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How to Give Your Baby Encyclopedic Knowledge [Format Kindle]

Glenn Doman , Douglas Doman , Janet Doman

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Descriptions du produit

Présentation de l'éditeur

Time and again, the work performed at The Institutes for

the Achievement of Human Potential has demonstrated that children from birth to age six are capable of learning better and faster than older children. How To Teach Your Baby To Read shows just how easy it is to teach a young child to read, while How To Teach Your Baby Math presents the simple steps for teaching mathematics through the development of thinking and reasoning skills. Both books explain how to begin and expand each program, how to make and organize necessary materials, and how to more fully develop your child’s reading and math potential.

How to Give Your Baby Encyclopedic Knowledge shows how simple it is to develop a program that cultivates a young child’s awareness and understanding of the arts, science, and nature—to recognize the insects in the garden, to learn about the countries of the world, to discover the beauty of a Van Gogh painting, and much more. How To Multiply Your Baby’s Intelligence provides a comprehensive program for teaching your young child how to read, to understand mathematics, and to literally multiply his or her overall learning potential in preparation for a lifetime of success.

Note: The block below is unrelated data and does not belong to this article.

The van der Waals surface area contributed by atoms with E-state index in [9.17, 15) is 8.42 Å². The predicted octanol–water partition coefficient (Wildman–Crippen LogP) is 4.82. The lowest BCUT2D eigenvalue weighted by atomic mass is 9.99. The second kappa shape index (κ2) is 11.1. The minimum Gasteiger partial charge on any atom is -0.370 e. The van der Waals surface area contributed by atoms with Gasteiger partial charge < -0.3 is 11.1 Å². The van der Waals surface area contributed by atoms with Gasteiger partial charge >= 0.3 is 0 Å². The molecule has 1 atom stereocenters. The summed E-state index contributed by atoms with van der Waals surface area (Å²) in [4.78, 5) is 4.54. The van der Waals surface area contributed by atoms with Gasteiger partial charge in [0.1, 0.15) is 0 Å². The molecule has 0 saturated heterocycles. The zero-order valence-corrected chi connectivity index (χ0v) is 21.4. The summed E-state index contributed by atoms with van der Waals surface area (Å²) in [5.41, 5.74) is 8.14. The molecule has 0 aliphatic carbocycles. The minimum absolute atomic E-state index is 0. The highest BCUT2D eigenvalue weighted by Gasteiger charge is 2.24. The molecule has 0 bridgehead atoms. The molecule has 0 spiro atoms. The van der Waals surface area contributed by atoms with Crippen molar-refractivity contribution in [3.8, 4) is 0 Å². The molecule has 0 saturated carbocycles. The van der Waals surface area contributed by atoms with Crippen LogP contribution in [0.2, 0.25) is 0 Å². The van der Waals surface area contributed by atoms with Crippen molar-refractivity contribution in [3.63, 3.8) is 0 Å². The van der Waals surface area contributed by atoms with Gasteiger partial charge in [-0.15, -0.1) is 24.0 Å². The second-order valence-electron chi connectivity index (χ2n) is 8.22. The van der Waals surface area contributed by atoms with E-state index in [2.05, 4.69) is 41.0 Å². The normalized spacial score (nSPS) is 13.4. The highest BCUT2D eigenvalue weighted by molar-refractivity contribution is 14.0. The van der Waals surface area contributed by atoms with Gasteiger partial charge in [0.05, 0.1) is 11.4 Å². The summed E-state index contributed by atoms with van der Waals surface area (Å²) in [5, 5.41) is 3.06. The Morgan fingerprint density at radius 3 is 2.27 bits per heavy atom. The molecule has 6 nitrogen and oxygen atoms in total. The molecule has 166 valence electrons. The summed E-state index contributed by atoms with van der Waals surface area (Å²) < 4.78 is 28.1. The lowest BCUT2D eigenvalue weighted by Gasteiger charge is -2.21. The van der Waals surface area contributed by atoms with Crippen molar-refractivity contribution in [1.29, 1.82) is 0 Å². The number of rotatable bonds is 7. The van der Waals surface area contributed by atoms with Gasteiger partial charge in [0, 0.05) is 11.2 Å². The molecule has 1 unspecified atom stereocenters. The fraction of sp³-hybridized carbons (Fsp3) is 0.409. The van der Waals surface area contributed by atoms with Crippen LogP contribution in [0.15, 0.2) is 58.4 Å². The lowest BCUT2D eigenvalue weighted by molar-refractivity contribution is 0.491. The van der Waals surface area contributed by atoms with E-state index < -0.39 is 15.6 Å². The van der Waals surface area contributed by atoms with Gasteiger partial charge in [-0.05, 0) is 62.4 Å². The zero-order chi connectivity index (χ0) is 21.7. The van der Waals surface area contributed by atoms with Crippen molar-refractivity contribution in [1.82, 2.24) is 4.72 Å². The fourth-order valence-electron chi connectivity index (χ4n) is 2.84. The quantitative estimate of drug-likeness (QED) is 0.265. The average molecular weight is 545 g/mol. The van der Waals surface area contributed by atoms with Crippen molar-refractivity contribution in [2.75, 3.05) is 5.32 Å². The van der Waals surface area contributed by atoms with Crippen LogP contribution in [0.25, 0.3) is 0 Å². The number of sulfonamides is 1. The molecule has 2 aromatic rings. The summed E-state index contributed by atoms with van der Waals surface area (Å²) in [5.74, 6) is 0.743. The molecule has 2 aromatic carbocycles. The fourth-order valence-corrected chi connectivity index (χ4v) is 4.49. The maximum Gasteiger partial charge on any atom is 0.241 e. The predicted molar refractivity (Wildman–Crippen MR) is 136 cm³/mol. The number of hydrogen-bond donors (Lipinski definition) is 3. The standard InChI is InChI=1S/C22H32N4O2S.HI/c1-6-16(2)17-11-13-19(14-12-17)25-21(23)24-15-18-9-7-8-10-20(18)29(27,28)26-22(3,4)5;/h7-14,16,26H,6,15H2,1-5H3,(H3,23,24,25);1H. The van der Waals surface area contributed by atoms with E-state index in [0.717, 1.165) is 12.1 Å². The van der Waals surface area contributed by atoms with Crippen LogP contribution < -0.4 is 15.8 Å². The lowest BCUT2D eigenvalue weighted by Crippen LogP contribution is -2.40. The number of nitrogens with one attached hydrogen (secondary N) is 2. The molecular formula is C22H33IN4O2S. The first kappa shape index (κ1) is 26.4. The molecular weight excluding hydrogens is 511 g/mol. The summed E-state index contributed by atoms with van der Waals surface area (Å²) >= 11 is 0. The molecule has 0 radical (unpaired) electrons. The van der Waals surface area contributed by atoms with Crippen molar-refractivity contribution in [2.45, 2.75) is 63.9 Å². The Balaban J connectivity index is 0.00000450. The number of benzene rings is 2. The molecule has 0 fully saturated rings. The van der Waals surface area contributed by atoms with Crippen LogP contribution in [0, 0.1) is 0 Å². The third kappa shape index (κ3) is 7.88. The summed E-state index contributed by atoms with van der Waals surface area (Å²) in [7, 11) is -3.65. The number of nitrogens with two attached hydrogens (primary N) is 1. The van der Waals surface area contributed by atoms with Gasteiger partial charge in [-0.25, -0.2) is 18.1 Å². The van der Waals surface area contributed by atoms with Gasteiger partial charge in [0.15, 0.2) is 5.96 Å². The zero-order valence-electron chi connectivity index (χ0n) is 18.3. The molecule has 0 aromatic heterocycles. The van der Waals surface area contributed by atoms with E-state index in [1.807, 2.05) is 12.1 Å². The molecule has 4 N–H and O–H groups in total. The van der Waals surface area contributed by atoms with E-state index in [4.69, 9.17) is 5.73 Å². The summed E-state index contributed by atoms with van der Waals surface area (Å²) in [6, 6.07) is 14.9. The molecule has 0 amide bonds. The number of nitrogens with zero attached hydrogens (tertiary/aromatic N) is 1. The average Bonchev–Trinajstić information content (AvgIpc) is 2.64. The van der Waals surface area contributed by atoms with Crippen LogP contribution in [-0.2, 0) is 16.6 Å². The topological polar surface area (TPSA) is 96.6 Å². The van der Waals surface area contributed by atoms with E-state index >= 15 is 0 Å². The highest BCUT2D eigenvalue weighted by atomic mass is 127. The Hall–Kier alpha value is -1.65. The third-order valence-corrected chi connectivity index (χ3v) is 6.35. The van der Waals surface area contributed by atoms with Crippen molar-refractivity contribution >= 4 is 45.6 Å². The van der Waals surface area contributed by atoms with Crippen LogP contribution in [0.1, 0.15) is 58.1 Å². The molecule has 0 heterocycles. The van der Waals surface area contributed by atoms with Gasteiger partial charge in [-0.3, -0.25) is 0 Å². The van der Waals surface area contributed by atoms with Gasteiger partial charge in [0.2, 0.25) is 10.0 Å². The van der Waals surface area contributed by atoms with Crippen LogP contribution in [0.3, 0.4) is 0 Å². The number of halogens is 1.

The Gentle Revolution Series:

The Institutes for the Achievement of Human Potential has been successfully serving children and teaching parents for five decades. Its goal has been to significantly improve the intellectual, physical, and social development of all children. The groundbreaking methods and techniques of The Institutes have set the standards in early childhood education. As a result, the books written by Glenn Doman, founder of this organization, have become the all-time best-selling parenting series in the United States and the world.


Détails sur le produit

  • Format : Format Kindle
  • Taille du fichier : 1559 KB
  • Nombre de pages de l'édition imprimée : 309 pages
  • Pagination - ISBN de l'édition imprimée de référence : 0757001823